Maryland Drops the Ball on Teen Access to Tanning Beds

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photo: terrymarotta.wordpress.com

As this Coppertone ad shows, the US has had a long love affair with the tan.  But at the turn of the 21st century,  cases of melanoma, the most deadly skin cancer, were increasing at an alarming rate, and the concurrent increase in the use of tanning beds suggested a connection.  In July 2009, the International Agency for Research on Cancer reported strong  scientific evidence that tanning beds are “carcinogenic to humans,” and that use of tanning beds before age 30 increases melanoma risk by 75%.  The risk posed to young users of tanning beds was apparent.

Just months after the IARC report was released, the Board of Health in Howard County, Maryland set a US precedent by banning access to tanning beds for individuals under 18.   Soon California enacted a statewide ban on minors’ use of tanning beds,  the American Academy of Pediatrics released a policy statement recommending that pediatricians  “strongly discourage” adolescents from using indoor tanning, and Vermont, New Jersey, Nevada, Texas, Oregon, and Illinois passed bans on minor’s access to tanning beds. Meanwhile, evidence was accumulating that tanning bed use increases throughout high school, peaking at age 18.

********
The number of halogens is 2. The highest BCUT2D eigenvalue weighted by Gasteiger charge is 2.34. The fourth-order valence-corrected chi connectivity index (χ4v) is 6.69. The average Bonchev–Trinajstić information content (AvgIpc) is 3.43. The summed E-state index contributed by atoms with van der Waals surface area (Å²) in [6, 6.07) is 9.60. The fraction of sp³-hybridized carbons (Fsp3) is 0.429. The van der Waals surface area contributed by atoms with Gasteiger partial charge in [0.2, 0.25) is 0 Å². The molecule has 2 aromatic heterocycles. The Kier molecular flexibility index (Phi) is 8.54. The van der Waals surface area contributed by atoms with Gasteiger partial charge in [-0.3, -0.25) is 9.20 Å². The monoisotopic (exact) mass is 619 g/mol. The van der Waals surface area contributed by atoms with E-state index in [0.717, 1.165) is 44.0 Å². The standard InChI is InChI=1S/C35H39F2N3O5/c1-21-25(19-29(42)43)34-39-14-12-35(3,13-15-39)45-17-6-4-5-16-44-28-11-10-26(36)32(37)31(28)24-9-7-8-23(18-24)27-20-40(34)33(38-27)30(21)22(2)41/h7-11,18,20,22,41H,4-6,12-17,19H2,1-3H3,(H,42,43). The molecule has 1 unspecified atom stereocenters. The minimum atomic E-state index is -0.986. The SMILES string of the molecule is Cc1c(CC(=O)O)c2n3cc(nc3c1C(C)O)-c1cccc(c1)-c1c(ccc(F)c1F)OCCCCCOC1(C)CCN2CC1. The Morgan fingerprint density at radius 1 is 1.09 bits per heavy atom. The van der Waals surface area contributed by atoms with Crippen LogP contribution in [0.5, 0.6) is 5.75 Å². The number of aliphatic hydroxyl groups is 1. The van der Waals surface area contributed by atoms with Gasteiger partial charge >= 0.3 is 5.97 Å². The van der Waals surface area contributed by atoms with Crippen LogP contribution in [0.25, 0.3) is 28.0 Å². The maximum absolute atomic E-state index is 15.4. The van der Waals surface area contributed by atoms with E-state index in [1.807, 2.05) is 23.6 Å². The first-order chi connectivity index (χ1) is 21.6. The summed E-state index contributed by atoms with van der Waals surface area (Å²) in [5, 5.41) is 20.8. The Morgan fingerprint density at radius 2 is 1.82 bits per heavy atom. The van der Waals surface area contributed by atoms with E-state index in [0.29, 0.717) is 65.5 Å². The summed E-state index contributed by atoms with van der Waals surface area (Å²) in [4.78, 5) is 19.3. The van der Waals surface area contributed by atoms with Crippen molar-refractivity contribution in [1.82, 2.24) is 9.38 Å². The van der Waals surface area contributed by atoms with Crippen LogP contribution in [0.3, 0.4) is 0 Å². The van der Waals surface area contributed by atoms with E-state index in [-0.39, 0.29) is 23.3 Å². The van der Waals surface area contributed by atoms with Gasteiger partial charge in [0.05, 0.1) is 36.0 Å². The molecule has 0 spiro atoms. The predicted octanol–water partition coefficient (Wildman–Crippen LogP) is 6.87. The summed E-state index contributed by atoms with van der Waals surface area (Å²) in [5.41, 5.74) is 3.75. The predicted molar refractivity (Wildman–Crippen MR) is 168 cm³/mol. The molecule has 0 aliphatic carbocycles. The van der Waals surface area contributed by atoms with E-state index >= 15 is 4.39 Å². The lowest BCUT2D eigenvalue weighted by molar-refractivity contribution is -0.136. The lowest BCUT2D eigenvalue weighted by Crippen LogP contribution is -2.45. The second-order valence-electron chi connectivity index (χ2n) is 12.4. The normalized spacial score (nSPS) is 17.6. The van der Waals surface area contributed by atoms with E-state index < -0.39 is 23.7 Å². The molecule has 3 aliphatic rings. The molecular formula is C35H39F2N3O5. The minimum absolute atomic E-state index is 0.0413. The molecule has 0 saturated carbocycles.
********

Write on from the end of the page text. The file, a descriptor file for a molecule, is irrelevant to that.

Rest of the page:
Image(Photo: Rob Engelhardt for USA TODAY)

Almost 4 years after Howard County’s groundbreaking act, the State of Maryland has not followed its lead.  In spite of urging by  the Maryland State Medical Society, the State Department of Health and Mental Hygiene does not support a ban on tanning devices for minors.   In March, a bill to ban minors’ access to tanning beds died in the Maryland Senate Finance committee.

Parents, physicians, and melanoma survivors who believe that Maryland should not forget the example set by Howard County must contact their state legislators to urge passage of a bill to prevent minors’ use of tanning beds in the 2014 session.

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9 Responses to “Maryland Drops the Ball on Teen Access to Tanning Beds”

  1. amishra2013 Says:

    It is surprising that even with relevant scientific evidence available regarding the adverse effects of tanning, the legislature would not take the preventive initiative to ban the use of tanning bed for minors.

  2. 29% of high school girls use tanning beds - Syndicated News Services Says:

    […] Maryland Drops the Ball on Teen Access to Tanning Beds […]

  3. hekmatov Says:

    Interesting post. I wonder what’s the reason behind the hesitance to enact such a proposition. Do you think it’s the lack of awareness by the legislators? Or do you think some other lobbying efforts are hindering the process? For example, an association for health spas that offer indoor tanning services may be interested in stopping such a bill, given that it will impact their revenues. I read the link to the MMG article, and it sounds like the latter scenario is the case here.